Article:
Shows & Panels
- The 2014 Big Picture on Cyber Security
- AFCEA Answers
- Ask the CIO
- Building the Hybrid Cloud
- Connected Government: How to Build and Procure Network Services for the Future
- Continuing Diagnostics and Mitigation: Discussion of Progress and Next Steps
- Federal Executive Forum
- Federal Tech Talk
- The Future of Government Data Centers
- The Future of IT: How CIOs Can Enable the Service-Oriented Enterprise
- The Intersection: Where Technology Meets Transformation
- Maximizing ROI Through Data Center Consolidation
- Moving to the Cloud. What's the best approach for me
- Navigating Tough Choices in Government Cloud Computing
- The New Generation of Database
- Satellite Communications: Acquiring SATCOM in Tight Times
- Targeting Advanced Threats: Proven Methods from Detection through Remediation
- Transformative Technology: Desktop Virtualization in Government
- The Truth About IT Opex and Software Defined Networking
- Value of Health IT
- Air Traffic Management Transformation Report
- Cloud First Report
- General Dynamics IT Enterprise Center
- Gov Cloud Minute
- Government in Technology Series
- Homeland Security Cybersecurity Market Report
- National Cybersecurity Awareness Month
- Technology Insights
- The Cyber Security Report
- The Next Generation Cyber Security Experts
Shows & Panels
Shutdown Warning: Don't Shoot Self In Foot
Wednesday - 3/2/2011, 4:00am EST
During a refresher course on an Army rifle range some years ago, our instructor initially told us to ignore the target downrange. First things first, and the target was not the first thing. Before loading our M1rifles, he first encouraged us not to point at weapon at our brothers-in-arms. Nor to shoot ourselves in the foot.
Were that smooth-talking sergeant in charge of the government today, he would probably give the same don't-shoot-self-in-foot advice to career civil servants.
With federal workers facing a possible shutdown, that is advice worth repeating. While many people, especially those who are aware of what the government does, agree a shutdown is a costly example of congressional stupidity, they still happen from time to time. The last two (1995-96) lasted a total of 20 days for some feds. The irony is that the shutdowns probably didn't save a nickel and may have actually added costs to government services. Federal workers who were furloughed got paid even though they were on what amounted to enforced vacations.
Whether the shutdown comes this weekend, or in two weeks or a month (or never) many federal workers are understandably upset at being used as pawns in a political game of chicken. The repeated failure of Congress (under Republican or Democratic control) to approve budgets sets the stage for shutdown politics. Most, especially veterans of the most recent shutdown, appear to be taking it in stride. But the strident anti-government rhetoric (from much of the media and from many politicians) has had an impact on some civil servants.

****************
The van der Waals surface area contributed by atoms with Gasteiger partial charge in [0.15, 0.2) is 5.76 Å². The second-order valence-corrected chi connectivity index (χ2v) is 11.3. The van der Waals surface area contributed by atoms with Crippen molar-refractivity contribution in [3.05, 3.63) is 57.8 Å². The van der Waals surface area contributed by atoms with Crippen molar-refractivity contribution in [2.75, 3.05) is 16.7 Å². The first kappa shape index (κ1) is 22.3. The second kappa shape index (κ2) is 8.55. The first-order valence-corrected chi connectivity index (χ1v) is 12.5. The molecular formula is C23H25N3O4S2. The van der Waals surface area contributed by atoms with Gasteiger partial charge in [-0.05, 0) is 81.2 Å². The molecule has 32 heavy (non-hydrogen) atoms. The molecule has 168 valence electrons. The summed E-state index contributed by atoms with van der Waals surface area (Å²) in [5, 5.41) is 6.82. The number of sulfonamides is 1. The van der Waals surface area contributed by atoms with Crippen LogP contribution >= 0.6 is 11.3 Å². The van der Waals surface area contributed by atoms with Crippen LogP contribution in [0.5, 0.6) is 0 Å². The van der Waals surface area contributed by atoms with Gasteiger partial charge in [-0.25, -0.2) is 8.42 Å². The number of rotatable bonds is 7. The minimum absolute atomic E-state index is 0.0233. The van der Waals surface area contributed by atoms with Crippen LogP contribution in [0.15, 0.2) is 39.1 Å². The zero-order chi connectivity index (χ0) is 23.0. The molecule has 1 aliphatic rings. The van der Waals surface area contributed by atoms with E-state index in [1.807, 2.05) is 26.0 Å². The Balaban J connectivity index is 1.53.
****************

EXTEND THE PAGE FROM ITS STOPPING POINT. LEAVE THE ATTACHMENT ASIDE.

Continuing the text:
Two readers said that although they had planned to work another four to five years, the pay freeze and now the threat of a shutdown have convinced them to pull the plug early even though, as one pointed out "in so doing I will reduce my lifetime federal civil service annuity, eliminate the chance to continue contributing to the Thrift Savings Plan and will probably have to get a job on the outside. I just feel like I have to make a statement if only to myself." T.A.
A few have contacted us saying that if there is a shutdown they are going to reduce, or cancel, their payroll contributions to the Thrift Savings Plan. For example:
"If my pay is reduced via furlough, I will make up the difference by reducing my TSP contribution in the exact amount. No sense in continuing to send money to the people who contributed to the economic meltdown but who seem to share very little of the pain." L.P.
We ran that comment by an expert on the TSP who responded. He said:
"It's almost too much to unravel. First furlough and non-pay are two different things. Employees furloughed in 95/96 were paid.
"Next, the G-fund is government debt securities. The government promises to pay you with interest tomorrow for the ability to use the funds you invest today to pay for government activities. If you don't give them your money in exchange for their earnings, someone else will. The U.S. Government has NEVER been unable to raise funds through debt issuance.
"The 'money' does not sit in an account...it is spent for government activities... Whenever a TSP participant wants his principle/interest back, the G-fund securities are reduced by the amount the participant wants to borrow or withdraw.
"If this individual discontinues contributions he/she will miss out on any matching contributions or tax breaks he/she would normally receive."
To which L.P. replied "...to the extent the government cannot get money internally (example +TSP) it will have to borrow on the open market. So, to the extent it would have to issue debt and pay a much higher rate than what I am getting."
Watch that foot.
At 10 a.m. today on our Your Turn with Mike Causey radio show Federal Times editor Steve Watkins and senior reporter Sean Reilly will give us an update on the pending federal shutdown, the status of efforts to avert it and the impact on feds, contractors and agency operations if it happens.
The American Federation of Government Employees is sponsoring informational picket lines today at Social Security offices in Alabama, California, Connecticut, Maryland, New York, Virginia and a dozen other states. They will be joined by the Alliance for Retired Americans and the National Committee to Preserve Social Security/Medicare. AFGE's Witold Skwierczynski will talk about what a shutdown could mean to Social Security beneficiaries.